Trigger Warning: This post is about my thoughts as a Black woman witnessing the protests against racial injustice in America.
I have not been completely focused in the past two weeks. My feelings have varied. Fear. Paranoia. Anxiety. Stress. Anger. Disappointment. Rage. Resentment. Unapologetic. Enlightened. Aware. Inspired. Hopeful. Optimistic.
I am frustrated that some people and organizations on social media have excluded Breonna Taylor from the conversation.
“We stand against racial injustice and the senseless killing of George Floyd and others whose lives were lost.”
– Several organizations
Breonna’s life mattered. She was a 26-year-old essential worker, a daughter, a sister, and a friend. She was like many of us.
Excluding Breonna Taylor from the conversation is excluding Black women from the conversation. There are stories of Black women and young Black girls who were sexually assaulted, missing and/or killed that are rarely publicized or go unnoticed.
When it is publicized, rarely is the same outrage and rapid mobilization for change compared to Black men.
Society has already taught us men are more valuable than women. This ideology has been perpetuated in the Black community for decades. The Black community has been taught to defend and protect Black men at all costs even when some of those men are abusive and degrade their female counterparts.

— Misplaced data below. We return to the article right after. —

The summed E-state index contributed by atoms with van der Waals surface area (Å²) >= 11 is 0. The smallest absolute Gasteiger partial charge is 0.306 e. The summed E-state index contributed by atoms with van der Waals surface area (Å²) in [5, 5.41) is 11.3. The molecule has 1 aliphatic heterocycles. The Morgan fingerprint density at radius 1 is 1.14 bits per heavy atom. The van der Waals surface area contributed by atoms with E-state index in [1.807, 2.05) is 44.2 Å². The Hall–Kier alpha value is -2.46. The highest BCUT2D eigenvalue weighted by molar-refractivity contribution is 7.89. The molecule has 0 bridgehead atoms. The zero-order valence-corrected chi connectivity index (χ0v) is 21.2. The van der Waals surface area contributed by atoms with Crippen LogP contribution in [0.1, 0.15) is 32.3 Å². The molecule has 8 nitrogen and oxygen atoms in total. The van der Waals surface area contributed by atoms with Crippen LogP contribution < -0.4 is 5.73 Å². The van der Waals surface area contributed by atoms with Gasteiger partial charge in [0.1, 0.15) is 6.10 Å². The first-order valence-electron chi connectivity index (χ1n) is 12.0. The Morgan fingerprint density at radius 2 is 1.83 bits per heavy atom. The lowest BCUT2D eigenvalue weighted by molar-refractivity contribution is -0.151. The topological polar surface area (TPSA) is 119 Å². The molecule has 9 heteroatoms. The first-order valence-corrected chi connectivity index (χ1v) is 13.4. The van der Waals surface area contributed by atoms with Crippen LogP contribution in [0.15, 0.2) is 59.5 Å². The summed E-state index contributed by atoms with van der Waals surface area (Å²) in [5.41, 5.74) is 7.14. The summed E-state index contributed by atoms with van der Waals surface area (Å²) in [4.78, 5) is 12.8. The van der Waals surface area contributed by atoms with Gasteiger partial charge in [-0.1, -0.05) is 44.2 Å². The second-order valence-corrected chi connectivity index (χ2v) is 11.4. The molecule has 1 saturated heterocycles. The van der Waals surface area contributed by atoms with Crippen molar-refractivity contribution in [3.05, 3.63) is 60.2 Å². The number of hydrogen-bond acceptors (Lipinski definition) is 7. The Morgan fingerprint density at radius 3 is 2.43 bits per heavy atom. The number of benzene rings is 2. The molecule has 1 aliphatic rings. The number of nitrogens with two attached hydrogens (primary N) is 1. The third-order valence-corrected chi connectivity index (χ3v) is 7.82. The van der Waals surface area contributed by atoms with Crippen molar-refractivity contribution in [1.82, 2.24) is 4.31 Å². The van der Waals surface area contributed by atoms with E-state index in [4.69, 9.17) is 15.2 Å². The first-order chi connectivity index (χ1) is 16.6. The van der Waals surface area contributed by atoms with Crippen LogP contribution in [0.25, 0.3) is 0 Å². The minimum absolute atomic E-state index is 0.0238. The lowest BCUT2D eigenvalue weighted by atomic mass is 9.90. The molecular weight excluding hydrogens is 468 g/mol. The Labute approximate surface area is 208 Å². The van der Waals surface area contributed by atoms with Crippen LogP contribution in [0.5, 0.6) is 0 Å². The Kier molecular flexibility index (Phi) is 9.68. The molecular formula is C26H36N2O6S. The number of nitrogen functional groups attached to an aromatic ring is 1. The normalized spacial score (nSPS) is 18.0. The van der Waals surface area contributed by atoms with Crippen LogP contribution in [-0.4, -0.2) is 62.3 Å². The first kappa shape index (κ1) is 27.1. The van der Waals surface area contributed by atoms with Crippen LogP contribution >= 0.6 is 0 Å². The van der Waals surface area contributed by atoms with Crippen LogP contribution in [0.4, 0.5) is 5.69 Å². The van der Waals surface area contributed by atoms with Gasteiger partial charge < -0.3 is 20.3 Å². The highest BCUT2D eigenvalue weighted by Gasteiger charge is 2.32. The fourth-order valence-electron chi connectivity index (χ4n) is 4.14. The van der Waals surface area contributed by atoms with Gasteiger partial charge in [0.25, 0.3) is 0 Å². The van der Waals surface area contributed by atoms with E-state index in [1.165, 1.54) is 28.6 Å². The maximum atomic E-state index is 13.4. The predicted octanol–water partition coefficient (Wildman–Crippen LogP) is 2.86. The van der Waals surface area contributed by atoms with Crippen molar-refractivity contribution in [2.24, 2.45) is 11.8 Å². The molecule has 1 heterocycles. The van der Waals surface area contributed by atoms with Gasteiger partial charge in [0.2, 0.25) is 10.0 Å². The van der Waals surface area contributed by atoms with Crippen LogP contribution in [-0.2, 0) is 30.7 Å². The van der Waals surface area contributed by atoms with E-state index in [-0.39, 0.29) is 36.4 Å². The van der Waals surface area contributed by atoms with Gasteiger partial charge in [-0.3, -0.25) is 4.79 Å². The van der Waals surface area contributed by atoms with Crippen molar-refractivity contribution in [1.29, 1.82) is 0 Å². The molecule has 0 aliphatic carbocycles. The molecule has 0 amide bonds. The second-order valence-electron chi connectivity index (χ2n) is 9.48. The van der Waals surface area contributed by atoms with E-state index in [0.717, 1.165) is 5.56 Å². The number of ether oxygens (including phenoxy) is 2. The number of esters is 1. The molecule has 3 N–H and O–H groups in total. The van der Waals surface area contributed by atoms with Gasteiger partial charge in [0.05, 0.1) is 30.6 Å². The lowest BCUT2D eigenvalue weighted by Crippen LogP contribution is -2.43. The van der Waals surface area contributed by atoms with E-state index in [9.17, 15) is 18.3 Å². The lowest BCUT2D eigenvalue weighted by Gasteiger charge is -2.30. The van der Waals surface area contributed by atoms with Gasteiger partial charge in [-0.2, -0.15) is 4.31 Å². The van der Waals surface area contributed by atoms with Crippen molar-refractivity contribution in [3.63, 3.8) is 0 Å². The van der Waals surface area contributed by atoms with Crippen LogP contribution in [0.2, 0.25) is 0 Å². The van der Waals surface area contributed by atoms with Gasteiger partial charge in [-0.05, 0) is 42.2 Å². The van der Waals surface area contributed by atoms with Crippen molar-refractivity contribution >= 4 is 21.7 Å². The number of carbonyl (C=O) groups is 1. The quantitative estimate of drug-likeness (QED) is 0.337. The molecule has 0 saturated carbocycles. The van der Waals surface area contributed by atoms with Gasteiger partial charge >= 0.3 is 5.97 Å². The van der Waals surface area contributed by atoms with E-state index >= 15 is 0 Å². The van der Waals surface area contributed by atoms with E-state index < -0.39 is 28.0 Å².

I am tired of the double standard. Black women are just as important as Black men. The protests taking place are about more than the killings of unarmed Black men. It is about the mistreatment of Black people since Africans were brought to the Americas against their will.
It is dangerous to exclude Breonna Taylor from both corporate and social messaging because it negates Black women’s existence.
However, there are many positive things that have come out of the recent protests. More Black women recognize their exclusion from the movement. Some of my female counterparts have chosen not to participate in the protests for that reason. More of my counterparts know the difference between pro-Black and pro-Black men.
I have never felt so much hope for the future of Black women until now. Breonna Taylor’s family expected to raise $500,000 in donations and has raised over $5 million in seven days. It gives me hope that more people know she mattered and will be remembered.
It is incredibly powerful.
If you are coping with the turmoil, take time to process your feelings before you post something online. Stay informed but give yourself a time limit of how much pandemic-related and protests-related news you consume.
Lastly, some of you may know the story of Emmett Till. I recommend you Google the name Recy Taylor. Her story is as important as Emmett’s.